Shift (sculpture)

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Richard Serra's "Shift" (1970) (15889992437).jpg
Closeup of one end of Shift amidst a field of maize
Artist Richard Serra
Year 1970 (1970)
Type Sculpture
Medium Concrete
Dimensions (60 in  × 8 in  × 90-240 feet per section )
Location King City, Ontario, Canada

Shift is a large outdoor sculpture by American artist Richard Serra, located in King City, Ontario, Canada about 50 kilometers north of Toronto. The work was commissioned in 1970 by art collector Roger Davidson and installed on his family property.[1] Shift consists of six large concrete forms, each 20 centimetres thick and 1.5 metres high, zigzagging over about four hectares of rolling countryside. In 1990 the Township of King voted to designate Shift and the surrounding land as a protected cultural landscape under the Ontario Heritage Act. The property is now owned by a Toronto-based developer who announced in 2010 that they appeal the decision of the Ontario Conservation Review board with plans to develop the property for housing, necessitating the removal of Shift.[1] In 2013 the Township of King voted to prepare a bylaw to designate Shift as protected under the Ontario Heritage Act, preventing its destruction or alteration.[2]


In the summer of 1970 Serra and artist Joan Jonas visited the site, a 13-acre potato farm in King Township. They discovered that if two people walked the distance of the land towards each other while keeping each other in view, they had to negotiate the contours of the land and walked in a zigzagged path. This determined the topographical definition of the space and the finished work would be the maximum distance two people could occupy while still in view of one another.[3][4] The sculpture's construction began in 1970 and ended in 1972.[5][6]

In 1973 Serra discussed Shift in Art in America:

What I wanted was a dialectic between one's perception of the place in totality and one's relation to the field as walked. The result is a way of measuring oneself against the indeterminancy of the land. As one follows the work farther into the field, one is forced to shift and turn with the work and look back across the elevational drop. From the top of the hill, looking back across he valley, images and thoughts are remembered which were initiated by the consciousness of having experienced them.[7]

The land was owned by the family of Roger Davidson, an art collector. Serra approached Davidson with an idea to use the land for a site-specific sculpture. Davidson agreed in exchange for two of Serra's smaller sculptures.[3] Ownership of the work was undetermined and as there was no contract, Serra understood that the work would be preserved on the land by the Davidson family and that the land would not be sold and be accessible to the public.[3]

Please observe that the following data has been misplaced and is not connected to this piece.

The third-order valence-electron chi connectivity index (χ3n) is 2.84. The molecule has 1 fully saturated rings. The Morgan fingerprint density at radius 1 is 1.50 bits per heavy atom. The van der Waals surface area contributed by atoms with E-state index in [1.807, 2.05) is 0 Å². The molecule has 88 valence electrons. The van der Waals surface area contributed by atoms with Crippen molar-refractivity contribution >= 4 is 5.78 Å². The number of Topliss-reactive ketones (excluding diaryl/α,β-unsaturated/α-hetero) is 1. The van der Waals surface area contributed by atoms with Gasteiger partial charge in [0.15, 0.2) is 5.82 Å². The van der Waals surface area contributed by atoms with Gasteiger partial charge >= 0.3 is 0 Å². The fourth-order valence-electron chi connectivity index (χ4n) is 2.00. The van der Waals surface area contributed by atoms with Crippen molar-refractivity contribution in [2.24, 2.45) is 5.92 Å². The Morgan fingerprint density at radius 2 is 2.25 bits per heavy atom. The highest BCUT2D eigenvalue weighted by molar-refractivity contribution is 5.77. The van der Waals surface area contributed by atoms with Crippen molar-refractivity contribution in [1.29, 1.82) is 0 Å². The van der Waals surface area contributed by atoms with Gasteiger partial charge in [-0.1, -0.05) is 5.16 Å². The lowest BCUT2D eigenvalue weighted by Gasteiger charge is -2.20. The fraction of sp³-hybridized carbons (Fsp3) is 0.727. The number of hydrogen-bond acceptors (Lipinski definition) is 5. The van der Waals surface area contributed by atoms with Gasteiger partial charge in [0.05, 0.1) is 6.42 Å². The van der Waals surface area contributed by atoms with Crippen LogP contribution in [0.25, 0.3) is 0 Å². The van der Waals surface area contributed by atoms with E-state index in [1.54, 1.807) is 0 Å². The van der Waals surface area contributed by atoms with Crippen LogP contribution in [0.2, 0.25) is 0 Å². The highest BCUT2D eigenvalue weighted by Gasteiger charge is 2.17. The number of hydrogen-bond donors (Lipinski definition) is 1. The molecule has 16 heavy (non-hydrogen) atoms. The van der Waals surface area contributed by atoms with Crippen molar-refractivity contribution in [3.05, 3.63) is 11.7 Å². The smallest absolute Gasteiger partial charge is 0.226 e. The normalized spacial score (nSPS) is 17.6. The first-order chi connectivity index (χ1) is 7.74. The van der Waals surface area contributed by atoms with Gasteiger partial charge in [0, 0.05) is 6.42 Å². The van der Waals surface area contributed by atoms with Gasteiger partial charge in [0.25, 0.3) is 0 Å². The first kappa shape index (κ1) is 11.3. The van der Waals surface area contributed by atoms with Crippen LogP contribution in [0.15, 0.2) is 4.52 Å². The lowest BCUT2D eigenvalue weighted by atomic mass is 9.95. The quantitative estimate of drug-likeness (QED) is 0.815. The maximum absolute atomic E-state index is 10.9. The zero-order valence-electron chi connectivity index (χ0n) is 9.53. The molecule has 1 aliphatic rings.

In 1974, the land, registered in Davidson's mother' name, was sold to a developer. Land registry records made no mention of an artwork on the property.[8] The Ontario government listed the land as protected under the Oak Ridges Moraine Conservation Act as a green space, while Shift is protected under Canadian copyright law as Serra is a landowner in Nova Scotia.[9] The Toronto-based developer announced in 2010 planned to develop the property for housing. Shift and the surrounding land was designated a protected cultural landscape under the Ontario Heritage Act.[1] In 2013 the Township of King voted to prepare a bylaw to designate Shift as protected under the Ontario Heritage Act, preventing its destruction or alteration.[2]


Shift is made of concrete, the first[4] of two concrete works Serra has created. He considers concrete to be too architectural for sculpture and usually works in steel. In both cases, Serra used concrete owing to the architectural scale of the works and the horizontal emphasis.[10] Each of the six concrete sections is 60 inches in height and 8 inches in width while the length varies from 90 feet to 240 feet.[3] These were built based on a land survey that Serra had commissioned.[11]

Shift was ignored for the most part by locals since the Davidsons sold the land. Residents thought it was a leftover foundation and the work survived in obscurity until talk of developing the land in the 1990s brought attention to the work's importance. The developers did not realize the value of the work when the land was purchased. Serra's studio estimates that a commission of this nature would now be valued at between US$7 and US$8 million.[12]


  1. ^ a b c Adams 2012.
  2. ^ a b Adams 2013.
  3. ^ a b c d Robertson 2005, p. 52.
  4. ^ a b McShine 2007, p. 31.
  5. ^ McShine 2007, p. 80.
  6. ^ McShine 2007, p. 83.
  7. ^ Robertson 2005, p. 51–52.
  8. ^ Robertson 2005, p. 53.
  9. ^ Robertson 2005, p. 54.
  10. ^ Blackwell 2007, p. 260.
  11. ^ McShine 2007, p. 82.
  12. ^ Timm, 2007 & 67.



  • Krauss, Rosalind E. "Richard Serra, a translation." The Originality of the Avant-Garde and Other Modernist Myths. Cambridge, MA: The MIT Press, 1985. 261-276. ISBN 0262110938

External links[edit]

Coordinates: 43°55′14″N 79°30′41″W / 43.92044°N 79.51143°W / 43.92044; -79.51143